Gridded Streets

Frederick A. Costello November 5, 2010

Report FAC/FCA-039

Introduction: Three arguments are frequently presented to encourage the use of a grid of streets in development and re-development: (1) automobile drivers have alternative routes that permit easier flow of traffic; (2) retail stores are more accessible via on-street parking; and (3) delivery trucks have easier access to all units. The last two arguments can be offset by the arrangement of the streets and buildings. The purpose of this report is to present an analysis of traffic flow pertaining to the first argument. Summary: The grid and artery routes will have equal time if the amount of traffic on the artery sufficiently exceeds the capacity of the artery. Our analysis uses the incoming traffic either flowing down an artery through an intersection with a grid street. We considered two cases: either the artery traffic encounters a green light or encounters a red light so that it is delayed 30 seconds (“Delay on artery due to red light” in Exhibit 1). The grid street provides an alternative route. In both cases, the alternative route through the grid is initiated without delay by a right turn on red. If the destination is on the artery, using the grid as a bypass is a slower route if the artery is less than 121% of its capacity – 138% if the artery flow does not encounter the initial red light (Exhibit 1). The corresponding backups are 1.6 miles and 2.8 miles, respectively. If the destination is inside the grid, driving through the grid is slower if the artery flow is not stopped at the red light and the demand is less than 104% of its capacity, but the artery is slower if the artery flow is stopped by the red light. At 104% capacity, the backup is 0.3 miles. For comparison, the backup during the 30 second red light is 0.06 miles. Delay on artery due to red light, sec Grid as bypass Grid point as destination 0 138% 104% 30 121% 0%

Exhibit 1: Traffic Demand as a Percentage of Artery Capacity at Which Travel Times Are Equal
We have used one block of a grid, 0.1 miles square. If the path lengths are longer, the grid will be less advantageous because the speed limit is lower on the grid streets. For example, even with the 30 second red-light delay and the destination inside the grid, the artery is faster if the destination is 0.5 miles from the origin in the direction of the artery flow. We have assumed that the artery speed limit was 35 mph and the grid speed limit is 25 mph. Discussion: To analyze the performance of a grid of streets, we examined two cases: (1) the destination is along the artery so the grid is used as a bypass when the artery traffic is too heavy and (2) the destination is inside the grid so that artery drivers must eventually enter the grid. The two cases are illustrated in the following diagrams. The first shows the grid being used as a bypass; the second, as an alternative route. The heavier line is the artery; the lighter line, the grid.

Grid as bypass

Grid point as destination


We chose the following parameters, all of which favor the grid as an alternative. 1. Artery speed limit: 35 mph 2. Artery has two lanes in each direction 3. Grid speed limit: 25 mph 4. Grid street has one lane in each direction 5. Grid block 0.1 mile square 6. Traffic lights at the intersections of a grid street with the artery 7. Stop signs for the horizontal grid streets when encountering a vertical grid street (vertical grid streets are parallel to the artery). 8. No stop signs along the vertical grid streets 9. Traffic light at the intersection near the origin red for 30 seconds for artery flow (or 0 seconds). 10. Peak vehicles per hour emanating from the origin and terminating at the destination persists for one hour. For the intersection parameters we used parameters that we measured in the field:  5 seconds for an immediate turn  10 seconds for a stop sign or a right-turn on red after stop We used the Akçelik speed-flow model1 for the artery and assumed that the grid flow was so far below capacity that the running time was the free-flow time (i.e., distance divided by speed limit). In our analysis, we used the length of the peak-demand time as one hour and a Ja of 0.194. The Akçelik equation is: t = t0 + 0.25*T*[(x-1) + sqrt{(x-1)^2 + 8*Ja*x/(Q*T)}] where: t t0 T Q x Ja average travel time per unit distance (hours/mile) free-flow travel time per unit distance (hours/mile), We used t0=1/speed limit because delays were separately modeled. flow period, i.e., the time interval in hours, during which an average arrival (demand) persists Road capacity, vehicles per hour the degree of saturation i.e., v/Q (v=actual vehicles per hour) the delay parameter, with the units of vehicles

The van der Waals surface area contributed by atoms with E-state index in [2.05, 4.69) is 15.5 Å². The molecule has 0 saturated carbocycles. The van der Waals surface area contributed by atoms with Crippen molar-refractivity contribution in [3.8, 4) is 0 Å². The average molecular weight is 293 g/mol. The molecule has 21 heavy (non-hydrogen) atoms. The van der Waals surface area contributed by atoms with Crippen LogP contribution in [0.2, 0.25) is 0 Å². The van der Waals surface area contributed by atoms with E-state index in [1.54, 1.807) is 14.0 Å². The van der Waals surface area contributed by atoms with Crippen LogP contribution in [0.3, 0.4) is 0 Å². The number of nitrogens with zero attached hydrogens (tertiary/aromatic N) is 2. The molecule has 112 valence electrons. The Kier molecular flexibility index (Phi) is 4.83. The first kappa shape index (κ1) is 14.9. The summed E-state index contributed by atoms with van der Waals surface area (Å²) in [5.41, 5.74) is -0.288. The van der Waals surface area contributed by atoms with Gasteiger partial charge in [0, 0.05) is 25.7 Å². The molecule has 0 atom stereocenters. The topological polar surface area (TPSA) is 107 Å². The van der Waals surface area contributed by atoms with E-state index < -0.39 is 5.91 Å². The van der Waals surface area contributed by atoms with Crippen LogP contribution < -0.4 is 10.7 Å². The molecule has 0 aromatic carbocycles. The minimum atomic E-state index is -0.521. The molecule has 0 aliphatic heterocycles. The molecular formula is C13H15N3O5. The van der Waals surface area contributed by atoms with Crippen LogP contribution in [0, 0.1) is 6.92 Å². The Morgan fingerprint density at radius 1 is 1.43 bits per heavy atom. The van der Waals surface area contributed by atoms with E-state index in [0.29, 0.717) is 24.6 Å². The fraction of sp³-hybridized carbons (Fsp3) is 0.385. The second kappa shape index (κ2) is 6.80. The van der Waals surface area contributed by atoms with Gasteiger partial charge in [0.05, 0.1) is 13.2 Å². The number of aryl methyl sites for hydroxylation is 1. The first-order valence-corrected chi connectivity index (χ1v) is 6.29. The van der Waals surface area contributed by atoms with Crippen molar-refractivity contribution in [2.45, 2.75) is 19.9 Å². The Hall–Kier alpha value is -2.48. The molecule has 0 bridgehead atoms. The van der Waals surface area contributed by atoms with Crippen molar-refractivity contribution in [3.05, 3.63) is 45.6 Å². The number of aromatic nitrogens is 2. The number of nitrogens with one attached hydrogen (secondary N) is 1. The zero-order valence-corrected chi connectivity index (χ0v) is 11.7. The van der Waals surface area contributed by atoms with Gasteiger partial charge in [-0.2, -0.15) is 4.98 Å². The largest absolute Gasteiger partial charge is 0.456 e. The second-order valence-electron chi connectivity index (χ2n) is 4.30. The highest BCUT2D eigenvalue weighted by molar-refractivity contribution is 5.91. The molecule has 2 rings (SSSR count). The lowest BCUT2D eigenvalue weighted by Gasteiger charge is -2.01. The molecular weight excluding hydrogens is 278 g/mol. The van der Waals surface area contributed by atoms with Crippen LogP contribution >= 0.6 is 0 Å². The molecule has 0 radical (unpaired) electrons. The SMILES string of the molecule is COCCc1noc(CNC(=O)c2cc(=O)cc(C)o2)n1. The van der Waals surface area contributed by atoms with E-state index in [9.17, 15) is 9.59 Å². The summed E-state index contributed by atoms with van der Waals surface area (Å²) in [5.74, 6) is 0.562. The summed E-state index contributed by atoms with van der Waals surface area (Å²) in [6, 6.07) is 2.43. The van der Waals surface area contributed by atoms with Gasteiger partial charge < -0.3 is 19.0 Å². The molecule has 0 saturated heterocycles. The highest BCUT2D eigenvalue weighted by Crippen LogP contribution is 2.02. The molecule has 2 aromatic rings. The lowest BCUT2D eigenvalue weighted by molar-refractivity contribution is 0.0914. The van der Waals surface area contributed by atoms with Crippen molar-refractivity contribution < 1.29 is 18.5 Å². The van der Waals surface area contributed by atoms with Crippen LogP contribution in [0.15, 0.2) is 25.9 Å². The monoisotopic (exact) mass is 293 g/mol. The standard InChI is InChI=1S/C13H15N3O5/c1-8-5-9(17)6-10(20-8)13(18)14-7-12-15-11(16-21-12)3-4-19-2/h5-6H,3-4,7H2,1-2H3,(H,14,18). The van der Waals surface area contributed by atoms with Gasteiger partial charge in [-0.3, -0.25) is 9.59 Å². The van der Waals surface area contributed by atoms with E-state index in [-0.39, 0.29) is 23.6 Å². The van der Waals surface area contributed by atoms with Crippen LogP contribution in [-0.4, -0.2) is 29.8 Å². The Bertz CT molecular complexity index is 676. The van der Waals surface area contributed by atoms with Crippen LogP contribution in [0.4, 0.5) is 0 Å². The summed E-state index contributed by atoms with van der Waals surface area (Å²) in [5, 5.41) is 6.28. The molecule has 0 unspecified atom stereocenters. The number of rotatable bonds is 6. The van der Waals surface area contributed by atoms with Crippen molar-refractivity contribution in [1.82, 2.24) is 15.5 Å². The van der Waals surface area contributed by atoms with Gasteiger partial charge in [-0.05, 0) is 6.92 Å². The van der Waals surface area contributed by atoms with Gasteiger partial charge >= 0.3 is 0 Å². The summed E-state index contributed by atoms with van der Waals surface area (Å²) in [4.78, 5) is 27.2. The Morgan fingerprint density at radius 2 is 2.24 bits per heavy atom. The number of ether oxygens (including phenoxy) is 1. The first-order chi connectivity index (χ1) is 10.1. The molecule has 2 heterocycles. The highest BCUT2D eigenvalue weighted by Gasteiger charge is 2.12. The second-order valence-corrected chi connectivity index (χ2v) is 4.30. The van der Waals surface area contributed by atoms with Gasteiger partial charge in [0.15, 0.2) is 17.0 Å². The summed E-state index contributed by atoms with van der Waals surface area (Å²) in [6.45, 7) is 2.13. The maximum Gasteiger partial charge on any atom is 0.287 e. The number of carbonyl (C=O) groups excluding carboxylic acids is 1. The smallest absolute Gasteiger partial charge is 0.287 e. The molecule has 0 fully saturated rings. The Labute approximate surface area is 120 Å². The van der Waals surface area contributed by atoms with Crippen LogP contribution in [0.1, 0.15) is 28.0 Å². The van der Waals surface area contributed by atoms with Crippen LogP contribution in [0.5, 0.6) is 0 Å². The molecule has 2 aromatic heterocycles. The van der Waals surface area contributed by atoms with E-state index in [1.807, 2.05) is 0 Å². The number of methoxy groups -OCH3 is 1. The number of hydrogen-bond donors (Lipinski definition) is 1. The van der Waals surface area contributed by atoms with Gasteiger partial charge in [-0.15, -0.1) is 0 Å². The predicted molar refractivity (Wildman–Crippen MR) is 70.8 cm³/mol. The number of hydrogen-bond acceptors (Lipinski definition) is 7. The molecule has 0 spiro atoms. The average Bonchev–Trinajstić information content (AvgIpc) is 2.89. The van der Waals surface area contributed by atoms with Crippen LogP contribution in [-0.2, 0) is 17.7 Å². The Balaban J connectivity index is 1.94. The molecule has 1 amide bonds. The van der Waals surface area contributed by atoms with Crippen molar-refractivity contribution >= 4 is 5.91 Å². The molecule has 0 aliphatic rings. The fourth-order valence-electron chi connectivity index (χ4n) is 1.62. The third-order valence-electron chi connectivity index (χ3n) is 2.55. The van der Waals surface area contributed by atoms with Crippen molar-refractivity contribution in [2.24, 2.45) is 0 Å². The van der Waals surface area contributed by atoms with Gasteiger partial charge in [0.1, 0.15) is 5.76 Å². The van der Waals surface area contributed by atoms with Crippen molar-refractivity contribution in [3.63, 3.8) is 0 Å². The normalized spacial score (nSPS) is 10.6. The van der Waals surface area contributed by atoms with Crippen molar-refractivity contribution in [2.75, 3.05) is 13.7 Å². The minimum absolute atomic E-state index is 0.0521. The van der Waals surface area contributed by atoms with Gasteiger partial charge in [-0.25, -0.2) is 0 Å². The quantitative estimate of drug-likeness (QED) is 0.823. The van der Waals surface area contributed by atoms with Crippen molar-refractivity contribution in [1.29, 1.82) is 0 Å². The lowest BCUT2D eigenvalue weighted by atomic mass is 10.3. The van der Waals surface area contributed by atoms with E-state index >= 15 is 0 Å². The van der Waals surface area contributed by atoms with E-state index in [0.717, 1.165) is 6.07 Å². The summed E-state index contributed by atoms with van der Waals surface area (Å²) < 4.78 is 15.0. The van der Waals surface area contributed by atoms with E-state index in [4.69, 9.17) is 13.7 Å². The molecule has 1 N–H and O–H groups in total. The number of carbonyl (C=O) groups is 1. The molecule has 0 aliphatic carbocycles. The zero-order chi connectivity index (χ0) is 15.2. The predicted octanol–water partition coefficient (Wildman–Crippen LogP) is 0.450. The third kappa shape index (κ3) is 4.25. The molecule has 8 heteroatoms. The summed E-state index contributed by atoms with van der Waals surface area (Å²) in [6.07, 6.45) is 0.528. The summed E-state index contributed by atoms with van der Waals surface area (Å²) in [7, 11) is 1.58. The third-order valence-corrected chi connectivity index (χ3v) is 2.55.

This equation is not dimensionally consistent, because T is in hrs, whereas t and t0 are in hrs/mile. In all of the examples we found on the Internet and in the Highway Capacity Manual, T was one hour; therefore, we used T equal to one hour in our analysis. Delays due to signals are usually included in t0; however, we have treated them separately, as described above. The results of our analysis are presented in the Summary. The conclusion is that, except in unusual circumstances of small block sizes and a short distance from origin to destination, a grid of streets cannot be justified on the basis of traffic flow. The disadvantages of a grid of streets, as compared to a grid of walkways (between buildings), are the greater space between buildings and the greater hazard to the pedestrians. Greater distances between buildings result in less efficient land use and longer walking distances.


Akcelik_Travel_Function_1991.pdf and Highway Capacity Manual, Eqn 15.3.


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